It will get easier as you get older, and people won’t cast you as much because you won’t be as “hot” but your talent will grow as your nerves get smaller. And your artistry will always have more real value than your face.
As a part of our series about stars who are making an important social impact, I had the pleasure of interviewing Heidi Lynch.
Heidi Lynch is an award-winning actor/writer and producer. She is currently nominated for multiple 2023 Canadian Screen Awards including Best Lead Performance in a Web Program or Series for her role as Molly in the highly acclaimed show Avocado Toast the Series season two. Heidi is a co-creator/co-producer on both seasons of the outTV web series which is available to stream now on Amazon Prime.
Heidi has been an advocate for the endometriosis community since being diagnosed in 2020. She had never heard the word “endometriosis” until a doctor explained to her that she needed surgery. Since then, she has run 110km in the month of march and raised $1,010 for the Endometriosis Network Canada. The proudest part of her endometriosis outreach journey was writing, producing, and starring in Avocado Toast the Series season two where she created representation and awareness through the storyline.
Thank you so much for joining us on this interview series. Can you share with us the backstory that led you to this career path?
Acting — I just always did it. Producing/Writing — I had a voice and something to say which led to Avocado Toast the Series (season one and two) on Amazon Prime. I absolutely fell into producing and now I thrive while doing it. I love putting teams together and getting projects financed. It is the most enjoying and thrilling puzzle in the world.
It has been said that our mistakes can be our greatest teachers. Can you share a story about the funniest mistake you made when you were first starting? Can you tell us what lesson you learned from that?
Oh gosh — so many. I think generally just trying to be someone I wasn’t. Not knowing who to be when I would walk into the audition room. No one in my family has done this. I made all the cliche mistakes. Bringing a prop into the room, tripping, just generally wearing too much makeup. A lot of those personal things get better with age. I care a bit less now. Not about the audition — just about what people think. I know how to breathe and be myself now.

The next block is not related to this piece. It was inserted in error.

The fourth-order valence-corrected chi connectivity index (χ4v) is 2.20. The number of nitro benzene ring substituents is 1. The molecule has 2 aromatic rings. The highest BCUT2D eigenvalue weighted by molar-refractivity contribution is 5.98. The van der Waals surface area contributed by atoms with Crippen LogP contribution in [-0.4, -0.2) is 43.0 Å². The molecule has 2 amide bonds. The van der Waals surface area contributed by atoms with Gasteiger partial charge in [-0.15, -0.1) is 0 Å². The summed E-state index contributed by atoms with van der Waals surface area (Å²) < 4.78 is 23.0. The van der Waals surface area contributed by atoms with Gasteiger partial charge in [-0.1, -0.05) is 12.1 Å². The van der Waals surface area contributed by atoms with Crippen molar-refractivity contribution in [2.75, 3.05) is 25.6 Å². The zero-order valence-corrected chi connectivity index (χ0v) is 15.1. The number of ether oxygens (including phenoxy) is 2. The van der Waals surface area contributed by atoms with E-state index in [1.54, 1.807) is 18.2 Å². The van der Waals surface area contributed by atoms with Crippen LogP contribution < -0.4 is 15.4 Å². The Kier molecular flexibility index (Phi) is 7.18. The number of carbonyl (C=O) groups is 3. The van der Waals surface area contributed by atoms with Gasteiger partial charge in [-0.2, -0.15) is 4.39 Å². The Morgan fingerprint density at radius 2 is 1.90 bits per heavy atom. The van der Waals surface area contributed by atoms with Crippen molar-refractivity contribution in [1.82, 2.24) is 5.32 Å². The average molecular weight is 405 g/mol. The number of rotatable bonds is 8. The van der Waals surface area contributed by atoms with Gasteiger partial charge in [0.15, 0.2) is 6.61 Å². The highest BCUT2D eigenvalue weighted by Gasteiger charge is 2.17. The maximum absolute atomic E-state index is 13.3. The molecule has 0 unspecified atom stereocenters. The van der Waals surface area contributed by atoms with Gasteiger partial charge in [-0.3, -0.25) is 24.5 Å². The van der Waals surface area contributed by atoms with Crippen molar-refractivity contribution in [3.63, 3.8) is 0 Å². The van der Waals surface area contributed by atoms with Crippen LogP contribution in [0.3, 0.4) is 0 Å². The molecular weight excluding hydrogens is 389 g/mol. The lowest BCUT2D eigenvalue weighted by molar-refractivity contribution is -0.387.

What would you advise a young person who wants to emulate your success?
CUE THE BLUSHING. Well, I would say… don’t wait. You don’t have to wait for someone to give you a job. As long as you have a voice and something to say — go for it. Write yourself a part. Find your collaborators. It will take you a lot of trial and error to find the real people — who get you, and who truly show up.
Is there a person that made a profound impact on your life? Can you share a story?
Jefferson Mappin. He is a great actor — was in Clint Eastwood movies and Canada’s biggest theatre festivals. I was in a play with Jefferson years ago. He was my first Executive Producer. He decided to financially back my first project. He did that out of friendship, mentorship, and because we made him laugh with a joke about a camel toe.
How are you using your success to bring goodness to the world? Can you share with us the meaningful or exciting causes you’re working on right now?
I am just on a path to normalize the normal. Queer characters, complex female characters, differences being non-issues as a part of bigger stories. Including mothers and women over the age of 50 behind the camera. There are so many vital perspectives on the world that get shut out of our industry because of barriers. I try to hire and collect people and work with them on how to balance it all and make it accessible.